It has been obvious for some time that my theory of a year ago--that Google and Microsoft weren't really going to go to war with each other (because Microsoft had already lost the web game and because Google wasn't going to be stupid enough to take aim at Microsoft's crown jewels)--was wrong. I was right about the first part--Microsoft is still nowhere on the web--but wrong about the second: Google clearly has its sights set on that pot of Office gold.
So, what is the current status of the office productivity battle? And what are the long-term implications? The current status is that Google's offerings are fine for low-end use but won't start meaningfully cannibalizing Microsoft's sales for years. No self-respecting IT manager at a Fortune 500 company is suddenly going to throw out the global standard and bet his or her job on the sideline business of an Internet media company. Over the years, a parade of web and technology titans--AOL, Oracle, Sun, Yahoo--have tried to upend parts of the Redmond monopoly, and all have found the crossover from their core business to PC software far harder than it looked. And if Google is serious about stealing some of Microsoft's sales and support customers, it will undoubtedly find this transition hard, too.
On the other hand, Google's current offerings--Gmail, Docs & Spreadsheets, etc.--bear all the markings of a classic disruptive technology. As Harvard professor Clayton Christensen observed, disruption begins when a dominant market leader has built so so much functionality into its core products that it has begun to over-serve its core customers. Some of these customers, realizing that a simpler, cheaper product will do, abandon the old technology. At first, this does not concern the incumbent, as it maintains a chokehold on the highest margin business--the high-end customers who need most of that complicated functionality and support. But, gradually, as the lower end product gets better, and the incumbent is forced to migrate to even more complex and expensive solutions, more of the overall customer base defects. And, then, voila, one day the incumbent wakes up and discovers that it is DEC, Sears, or AOL...and by then it's far too late to do anything about it.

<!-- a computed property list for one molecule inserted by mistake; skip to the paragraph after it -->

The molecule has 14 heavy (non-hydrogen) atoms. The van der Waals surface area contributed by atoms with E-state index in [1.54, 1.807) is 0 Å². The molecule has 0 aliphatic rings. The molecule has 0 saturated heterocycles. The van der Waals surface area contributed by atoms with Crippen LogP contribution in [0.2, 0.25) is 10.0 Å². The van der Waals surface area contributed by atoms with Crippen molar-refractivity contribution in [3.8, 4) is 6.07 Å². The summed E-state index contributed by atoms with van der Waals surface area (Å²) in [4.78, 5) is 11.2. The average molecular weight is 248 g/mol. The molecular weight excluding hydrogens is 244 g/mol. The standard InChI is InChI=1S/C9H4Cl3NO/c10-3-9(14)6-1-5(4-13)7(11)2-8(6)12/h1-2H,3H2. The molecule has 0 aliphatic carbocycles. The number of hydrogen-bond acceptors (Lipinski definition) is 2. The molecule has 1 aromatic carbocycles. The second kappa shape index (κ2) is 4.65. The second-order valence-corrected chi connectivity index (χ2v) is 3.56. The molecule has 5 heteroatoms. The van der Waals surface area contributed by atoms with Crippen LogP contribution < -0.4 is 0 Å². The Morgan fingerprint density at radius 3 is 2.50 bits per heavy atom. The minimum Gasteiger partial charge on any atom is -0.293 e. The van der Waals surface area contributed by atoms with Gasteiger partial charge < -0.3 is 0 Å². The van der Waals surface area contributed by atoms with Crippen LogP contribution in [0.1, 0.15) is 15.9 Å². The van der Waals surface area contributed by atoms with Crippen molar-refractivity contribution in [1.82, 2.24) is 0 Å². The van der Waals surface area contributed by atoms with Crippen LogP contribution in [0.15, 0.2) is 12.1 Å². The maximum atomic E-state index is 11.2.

From a long-term perspective, Google's initial offerings look mighty disruptive. And although Microsoft will no doubt assert until it's blue in the face that it has long since gotten Google religion and is already adapting all of its products for web-based delivery, it will likely find this easier to say than do--if only because each new free or low-priced subscription seat of a web-based Office won't immediately drop a couple of hundred dollars to the bottom line.
At the same time, by targeting Microsoft's crown jewels, Google is risking not only failure but its own monopolistic dominance of its core business--search. Selling and servicing technology solutions is a fundamentally different business than selling and providing advertising solutions, and will eventually require the creation of an entirely new sales and service organization. No company in history has dominated the hearts and minds of both marketers and IT buyers, although several have tried. Even with Google's awesome talents and power, therefore, success is far from guaranteed. Especially because the opponent in question, a sleeping giant that has so thoroughly dominated its industry that not one but two governments were forced to try to stop it, won't likely give up without a fight.